Similarly, as an area of housing market renewal, The Rise in Scotswood in the West End of Newcastle is unrecognisable from the older terraced houses that dominated the area previously. The £265 million Joint Venture between Barratt, Keepmoat, and Newcastle City Council, who together have formed the New Tyne West Development Company, will eventually comprise 1,800 new energy efficient homes on a site that two decades ago comprised dense terraces of partly derelict, dated, and poorly ventilated houses. A mix of housing types and tenures are provided, including private sale, shared ownership, and affordable rent. The homes make use of green technologies to provide heating and hot water from a district heating system and are designed to the latest space and security standards. In addition to providing quality homes and community infrastructure, the development has created opportunities for employment and training aimed specifically at local people.
However, it is not just regeneration schemes that need to consider health. A holistic strategy is needed across the housing sector, ensuring that all housing developments, be that new build homes, conversions, regeneration schemes or empty properties being brought back into use, are of a high quality to mitigate against negative health impacts and maximise positive health outcomes. In doing so, housing can make a hugely significant contribution to reducing health inequalities within our communities. Whilst Covid-19 has highlighted the importance of high-quality housing, including well-designed and useable space within and around new homes, the impact our homes have on our health and wellbeing will remain relevant long after the current pandemic ends.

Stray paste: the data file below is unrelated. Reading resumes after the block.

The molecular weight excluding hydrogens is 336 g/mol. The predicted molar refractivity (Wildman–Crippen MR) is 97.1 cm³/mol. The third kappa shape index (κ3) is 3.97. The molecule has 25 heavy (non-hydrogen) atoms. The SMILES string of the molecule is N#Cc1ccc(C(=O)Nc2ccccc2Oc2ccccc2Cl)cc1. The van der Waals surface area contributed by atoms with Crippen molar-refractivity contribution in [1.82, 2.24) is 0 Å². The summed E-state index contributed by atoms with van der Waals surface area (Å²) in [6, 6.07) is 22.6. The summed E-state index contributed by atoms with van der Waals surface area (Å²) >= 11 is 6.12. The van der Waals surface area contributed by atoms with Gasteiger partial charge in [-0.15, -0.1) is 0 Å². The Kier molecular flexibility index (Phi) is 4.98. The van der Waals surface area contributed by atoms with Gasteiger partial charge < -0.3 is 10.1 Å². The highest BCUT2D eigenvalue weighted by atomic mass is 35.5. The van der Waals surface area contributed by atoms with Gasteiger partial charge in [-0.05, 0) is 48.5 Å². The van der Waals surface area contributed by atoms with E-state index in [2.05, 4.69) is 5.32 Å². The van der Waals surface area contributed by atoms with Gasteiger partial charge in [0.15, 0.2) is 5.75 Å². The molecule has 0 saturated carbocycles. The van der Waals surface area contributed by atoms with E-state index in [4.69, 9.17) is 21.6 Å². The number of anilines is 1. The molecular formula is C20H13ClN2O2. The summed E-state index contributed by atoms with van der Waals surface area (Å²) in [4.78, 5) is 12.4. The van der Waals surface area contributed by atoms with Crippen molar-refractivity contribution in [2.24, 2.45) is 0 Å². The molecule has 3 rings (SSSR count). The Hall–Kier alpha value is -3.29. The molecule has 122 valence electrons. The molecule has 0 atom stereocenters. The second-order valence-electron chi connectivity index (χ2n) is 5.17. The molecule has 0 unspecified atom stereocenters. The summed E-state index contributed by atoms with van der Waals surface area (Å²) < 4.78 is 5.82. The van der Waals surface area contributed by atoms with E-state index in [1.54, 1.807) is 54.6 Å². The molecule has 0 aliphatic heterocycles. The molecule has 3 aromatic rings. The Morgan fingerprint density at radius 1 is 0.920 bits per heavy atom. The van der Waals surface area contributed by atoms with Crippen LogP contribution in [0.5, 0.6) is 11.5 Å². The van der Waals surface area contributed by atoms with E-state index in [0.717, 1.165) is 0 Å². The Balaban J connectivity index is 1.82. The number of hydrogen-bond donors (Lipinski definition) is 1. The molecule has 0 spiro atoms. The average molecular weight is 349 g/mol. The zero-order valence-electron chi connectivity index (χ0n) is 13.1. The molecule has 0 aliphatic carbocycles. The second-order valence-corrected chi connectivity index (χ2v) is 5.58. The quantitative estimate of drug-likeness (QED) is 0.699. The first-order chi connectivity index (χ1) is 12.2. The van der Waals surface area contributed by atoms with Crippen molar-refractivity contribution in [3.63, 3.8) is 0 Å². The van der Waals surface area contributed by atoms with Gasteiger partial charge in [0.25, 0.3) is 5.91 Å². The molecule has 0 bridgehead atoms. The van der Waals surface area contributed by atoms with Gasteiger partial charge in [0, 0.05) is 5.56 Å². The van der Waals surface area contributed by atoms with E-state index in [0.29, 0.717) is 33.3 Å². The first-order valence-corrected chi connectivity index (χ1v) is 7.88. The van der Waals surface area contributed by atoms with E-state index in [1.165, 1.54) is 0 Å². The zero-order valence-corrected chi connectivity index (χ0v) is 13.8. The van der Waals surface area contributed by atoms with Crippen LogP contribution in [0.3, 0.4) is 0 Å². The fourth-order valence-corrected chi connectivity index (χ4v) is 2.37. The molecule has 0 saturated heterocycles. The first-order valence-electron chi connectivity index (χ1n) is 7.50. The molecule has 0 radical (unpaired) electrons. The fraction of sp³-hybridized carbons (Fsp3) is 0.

[1] English Housing Survey https://assets.publishing.service.gov.uk/government/uploads/system/uploads/attachment_data/file/945013/2019-20_EHS_Headline_Report.pdf[2] BRE. The Cost of Poor Housing to the NHS. https://www.bre.co.uk/filelibrary/pdf/87741-Cost-of-Poor-Housing-Briefing-Paper-v3.pdf[3] Healthy Urban Development Unit, Rapid Health Impact Assessment Tool, 4th Edition https://www.healthyurbandevelopment.nhs.uk/wp-content/uploads/2017/05/HUDU-Rapid-HIA-Tool-3rd-edition-April-2017.pdf[4] NPPF, 2019. Paragraph 117[5] Public Health England, Preventing Homelessness to Improve Health and Wellbeing https://www.homeless.org.uk/sites/default/files/site-attachments/Final%20Rapid%20Review%20summary.pdf[6] Mulliner, E., Riley, M. and Maliene, V., 2020. Older People’s Preference for Housing and Environment Characteristics. Sustainability, 12, 5723. doi:10.3390/su12145723[7] The Academic Practioner Partnership, 2016. Good Housing, Better Health. https://www.housinglin.org.uk/_assets/Resources/Housing/OtherOrganisation/good-housing-better-health-2016.pdf[8] NICE, 2015. Excess Winter Deaths and Illness and the Health Risks Associated with Cold Homes. https://www.nice.org.uk/guidance/ng6/chapter/3-Context[9]  The Academic Practioner Partnership, 2016. Good Housing, Better Health. https://www.housinglin.org.uk/_assets/Resources/Housing/OtherOrganisation/good-housing-better-health-2016.pdf[10] English Housing Survey https://www.london.gov.uk/sites/default/files/gla_migrate_files_destination/Final%20overcrowding%20report%20-%20print%20version.pdf[11] Scottish Housing Condition Survey: 2019 Key Findings[12] Judge, L. and Pacitti, C. 2020. The Resolution Foundation Housing Outlook. https://www.resolutionfoundation.org/app/uploads/2020/04/Housing-Outlook-April-2020.pdf[13] Lopoo, L.M. and London, A.S., 2016. Household Crowding During Childhood and Long-Term Education Outcomes. doi: 10.1007/s13524-016-0467-9.[14] Homeless Link, 2014. The unhealthy state of homelessness https://www.homeless.org.uk/sites/default/files/site-attachments/The%20unhealthy%20state%20of%20homelessness%20FINAL.pdf